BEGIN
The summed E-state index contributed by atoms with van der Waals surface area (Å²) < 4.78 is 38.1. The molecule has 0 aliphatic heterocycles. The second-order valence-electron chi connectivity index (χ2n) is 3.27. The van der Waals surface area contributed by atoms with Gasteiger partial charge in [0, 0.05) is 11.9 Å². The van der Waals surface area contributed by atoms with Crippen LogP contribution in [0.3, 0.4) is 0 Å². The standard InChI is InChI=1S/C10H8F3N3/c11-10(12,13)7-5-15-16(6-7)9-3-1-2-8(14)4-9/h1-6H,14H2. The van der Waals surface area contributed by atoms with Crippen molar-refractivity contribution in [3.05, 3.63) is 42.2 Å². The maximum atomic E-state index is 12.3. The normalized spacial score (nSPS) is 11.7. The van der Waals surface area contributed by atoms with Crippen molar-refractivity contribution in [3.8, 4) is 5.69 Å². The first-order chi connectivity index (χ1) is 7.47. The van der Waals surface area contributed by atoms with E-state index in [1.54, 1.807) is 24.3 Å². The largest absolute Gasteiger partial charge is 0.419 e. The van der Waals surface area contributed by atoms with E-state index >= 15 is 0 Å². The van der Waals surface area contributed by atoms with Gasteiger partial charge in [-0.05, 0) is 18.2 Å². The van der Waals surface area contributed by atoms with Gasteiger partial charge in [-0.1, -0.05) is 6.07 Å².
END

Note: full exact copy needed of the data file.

The summed E-state index contributed by atoms with van der Waals surface area (Å²) < 4.78 is 38.1. The molecule has 0 aliphatic heterocycles. The second-order valence-electron chi connectivity index (χ2n) is 3.27. The van der Waals surface area contributed by atoms with Gasteiger partial charge in [0, 0.05) is 11.9 Å². The van der Waals surface area contributed by atoms with Crippen LogP contribution in [0.3, 0.4) is 0 Å². The standard InChI is InChI=1S/C10H8F3N3/c11-10(12,13)7-5-15-16(6-7)9-3-1-2-8(14)4-9/h1-6H,14H2. The van der Waals surface area contributed by atoms with Crippen molar-refractivity contribution in [3.05, 3.63) is 42.2 Å². The maximum atomic E-state index is 12.3. The normalized spacial score (nSPS) is 11.7. The van der Waals surface area contributed by atoms with Crippen molar-refractivity contribution in [3.8, 4) is 5.69 Å². The first-order chi connectivity index (χ1) is 7.47. The van der Waals surface area contributed by atoms with E-state index in [1.54, 1.807) is 24.3 Å². The largest absolute Gasteiger partial charge is 0.419 e. The van der Waals surface area contributed by atoms with E-state index >= 15 is 0 Å². The van der Waals surface area contributed by atoms with Gasteiger partial charge in [-0.05, 0) is 18.2 Å². The van der Waals surface area contributed by atoms with Gasteiger partial charge in [-0.1, -0.05) is 6.07 Å².